The risk of ischemic stroke or systemic embolism was lower in patients with atrial fibrillation who had left atrial appendage occlusion during cardiac surgery compared with patients who did not, authors of a multicenter randomized trial published in the New England Journal of Medicine report.

Notably, surgical occlusion of the left atrial appendage can be performed during cardiac surgery undertaken for other reasons, according to the authors, who wrote that while the procedure has been hypothesized to prevent ischemic stroke in patients with atrial fibrillation, this has not been proved.

The investigators enrolled adult participants in the Left Atrial Appendage Occlusion Study III (LAAOS III; ClinicalTrials.gov Identifier: NCT01561651) who had a history of atrial fibrillation and a CHA2DS2-VASc score of at least 2 (on a scale of 0 to 9, with higher scores indicating greater risk) and were scheduled to undergo cardiac surgery for another indication.


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Participants were randomized 1:1 to undergo or not undergo left atrial appendage occlusion during surgery. All participants were expected to receive usual care, and most received oral anticoagulation therapy during follow-up, which was at 30 days and then every 6 months after the procedure, with the final visit occurring on January 28, 2021. The main outcome was the occurrence of ischemic stroke (including transient ischemic attack with positive neuroimaging) or systemic embolism.

There were 2379 participants in the occlusion group and 2391 in the no-occlusion group. The mean age was 71 years, 67.5% of participants were men, and the mean CHA2DS2-VASc score was 4.2. Investigators followed 97.9% of participants for a mean of 3.8 years. In the occlusion group, 4.8% had stroke or systemic embolism vs 7.0% in the no-occlusion group (hazard ratio [HR], 0.67; 95% CI, 0.53-0.85; P =.001). The incidence of perioperative bleeding, heart failure, and death did not differ significantly between the groups.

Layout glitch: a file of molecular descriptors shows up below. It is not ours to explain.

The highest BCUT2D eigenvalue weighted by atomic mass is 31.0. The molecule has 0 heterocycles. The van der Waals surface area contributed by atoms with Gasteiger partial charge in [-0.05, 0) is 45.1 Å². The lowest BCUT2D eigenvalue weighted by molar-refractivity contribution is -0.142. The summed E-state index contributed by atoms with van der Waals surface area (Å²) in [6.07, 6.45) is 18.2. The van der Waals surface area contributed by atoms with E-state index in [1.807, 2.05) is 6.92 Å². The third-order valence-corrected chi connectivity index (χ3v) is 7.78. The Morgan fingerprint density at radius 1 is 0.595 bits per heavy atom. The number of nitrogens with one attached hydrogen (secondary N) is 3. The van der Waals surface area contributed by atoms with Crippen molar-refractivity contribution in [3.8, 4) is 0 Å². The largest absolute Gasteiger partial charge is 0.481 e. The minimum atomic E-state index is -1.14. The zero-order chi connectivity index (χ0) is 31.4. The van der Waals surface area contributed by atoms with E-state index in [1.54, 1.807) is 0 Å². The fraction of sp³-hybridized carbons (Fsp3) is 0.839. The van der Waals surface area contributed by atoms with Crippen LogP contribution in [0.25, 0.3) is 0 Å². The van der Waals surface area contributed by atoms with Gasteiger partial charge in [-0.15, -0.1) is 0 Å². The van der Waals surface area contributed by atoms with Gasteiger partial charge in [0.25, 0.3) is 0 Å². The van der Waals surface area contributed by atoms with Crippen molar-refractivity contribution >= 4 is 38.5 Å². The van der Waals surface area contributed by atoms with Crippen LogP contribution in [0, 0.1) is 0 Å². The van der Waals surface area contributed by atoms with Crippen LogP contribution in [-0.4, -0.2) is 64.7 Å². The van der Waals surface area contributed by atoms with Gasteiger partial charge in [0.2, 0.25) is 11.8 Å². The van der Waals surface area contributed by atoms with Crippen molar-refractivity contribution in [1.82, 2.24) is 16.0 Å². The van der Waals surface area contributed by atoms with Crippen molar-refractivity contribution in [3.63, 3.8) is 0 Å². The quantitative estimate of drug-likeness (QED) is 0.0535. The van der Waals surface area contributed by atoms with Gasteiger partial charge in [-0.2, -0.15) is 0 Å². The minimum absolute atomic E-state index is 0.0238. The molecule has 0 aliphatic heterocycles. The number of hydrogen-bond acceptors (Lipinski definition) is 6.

The LAAOS III trial did not compare the effectiveness of left atrial appendage occlusion vs anticoagulation for reducing stroke risk, and “therefore does not support concomitant surgical occlusion as a replacement for oral anticoagulation,” the authors emphasized.

Disclosure: Some study authors declared affiliations with biotech, pharmaceutical, and/or device companies. Please see the original reference for a full list of authors’ disclosures.

Reference

Whitlock RP, Belley-Cote EP, Paparella D, et al, for the LAAOS III Investigators. Left atrial appendage occlusion during cardiac surgery to prevent stroke. N Engl J Med. 2021;384(22):2081-2091. doi:10.1056/NEJMoa2101897

This article originally appeared on The Cardiology Advisor